The Plurality of I, Us, and Odes

Declensions in English are less common than some other languages, but they are still used. One such use is for plurals, usually achieved by adding an s to the end of a word, e.g. cow vs. cows. However, this is not the only way we indicate plurality in English. Other forms exist, such as bus vs. buses. And sometimes we don’t even decline at all (sheep).

So, how do we pluralise virus?

Latin Origins

Many people argue that virus has Latin roots and should follow Latin rules, becoming “viri” in the plural form. However, this poses a few issues.

Firstly, “viri” is the genitive form of “vir,” which means “man” in Latin. Essentially, it indicates possession, as in “a man’s spear.”

Secondly, “vira” was the old Latin plural for “virus.” While New Latin does use “viri,” it shows that even in Latin, the rule isn’t as simple as changing “-us” to “-i.”

Lastly, and this one is more subjective, it simply doesn’t sound right. “Viri” is an odd word to say and doesn’t sound English at all.

The correct form, in fact, follows the same pattern as words ending in “-us”: add an “-es” to the end. Therefore, like “buses,” “virus” becomes “viruses.”

So, now we have resolved it. We can apply the same logic to other words where people try to make similar arguments. If you look up “virus” in the dictionary, it will confirm that the English declension is the correct one to use, not the Latin.

Therefore, it’s “walruses,” not “walri.” It’s “cactuses,” not “cacti.” It’s “funguses,” not “fungi.”

Wait, hold on. That last one doesn’t seem right. “Funguses”?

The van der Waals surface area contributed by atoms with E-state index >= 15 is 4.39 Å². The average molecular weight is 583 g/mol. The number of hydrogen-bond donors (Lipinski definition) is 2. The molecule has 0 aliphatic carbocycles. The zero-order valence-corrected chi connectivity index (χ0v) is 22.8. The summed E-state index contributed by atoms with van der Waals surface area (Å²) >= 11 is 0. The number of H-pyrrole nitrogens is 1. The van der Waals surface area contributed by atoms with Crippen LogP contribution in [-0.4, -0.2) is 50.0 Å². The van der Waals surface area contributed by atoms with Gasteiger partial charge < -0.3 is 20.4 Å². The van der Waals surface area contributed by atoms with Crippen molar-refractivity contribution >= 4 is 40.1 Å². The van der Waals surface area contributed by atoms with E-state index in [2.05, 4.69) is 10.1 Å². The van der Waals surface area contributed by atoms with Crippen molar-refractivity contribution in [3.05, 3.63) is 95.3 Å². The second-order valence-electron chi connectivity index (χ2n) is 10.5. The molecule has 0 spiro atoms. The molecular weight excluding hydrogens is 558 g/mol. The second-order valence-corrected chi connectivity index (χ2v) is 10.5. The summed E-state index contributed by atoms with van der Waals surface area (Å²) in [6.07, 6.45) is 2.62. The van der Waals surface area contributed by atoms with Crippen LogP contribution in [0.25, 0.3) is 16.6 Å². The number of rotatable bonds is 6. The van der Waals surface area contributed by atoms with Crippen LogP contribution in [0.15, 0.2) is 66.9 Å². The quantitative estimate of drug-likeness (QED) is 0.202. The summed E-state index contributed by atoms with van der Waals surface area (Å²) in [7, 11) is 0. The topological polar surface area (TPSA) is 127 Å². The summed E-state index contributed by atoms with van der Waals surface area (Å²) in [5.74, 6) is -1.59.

Why, Fungi, Why?

For some reason, as a native speaker, “funguses” sounds wrong. I have always heard and said “fungi.” “Funguses” just doesn’t sit right. If you look up the word, most sources will state that “fungi” is the plural. Why? Because it’s of Latin origin, of course!

It appears that English has adopted Latin declensions for certain words. Technically, “funguses” is also acceptable, but it is less common in modern English.

I also lied in the previous section. “Cacti” is actually a perfectly acceptable plural form of “cactus” as well. Personally, I prefer “cactuses,” but a quick Google search indicates that I’m in the minority on that one.

So, the real rule is that for words of Latin origin ending in “-us,” you should sometimes use the Latin declension, and sometimes use the English declension, depending on some arbitrary rule that isn’t explicitly defined.

Therefore, we can have “platypuses,” but not “platypi”; “walruses,” but not “walri”; “viruses,” but not “viri”. We can use both “funguses” or “fungi”, “cactuses” or “cacti.” We can also use either “octopuses” or “octopi.”

Wait, what?

Ode to the Kraken

Why is “octopi” an acceptable plural form for “octopus”? “Octopus” isn’t Latin, it’s Greek! If anything, it should follow the Greek declension and become “octopodes.”

It turns out that English doesn’t just borrow words from other languages; it also assimilates grammatical rules and applies them to words that never originally had them. Consequently, both “octopi” and “octopuses” are acceptable ways to pluralize “octopus.” Some people argue that we should say “octopodes,” but it doesn’t appear to be widely used.

So, the real real rule is that for words ending in “-us,” regardless of their origin, you should sometimes use the Latin declension and sometimes use the English declension, depending on some arbitrary rule that isn’t explicitly defined.

Actually, There Is No Rule

The actual rule is that there are no definitive rules. English, though of Germanic origin, has assimilated words and grammatical rules from Celtic, Latin, Greek, Chinese, and many other languages. We even have multiple ways of saying the same word sometimes. English is a descriptive language, meaning that the people dictate how it should be spoken, rather than a central authority telling us what is correct. The way we speak and the words we choose to use ultimately become the ones that sound right to us, the ones that we enjoy saying.

Sometimes there is no right or wrong answer. Should I say “cactuses” or “cacti”? Say whatever you prefer! As long as you enjoy saying it and people understand you, you’re saying it right.


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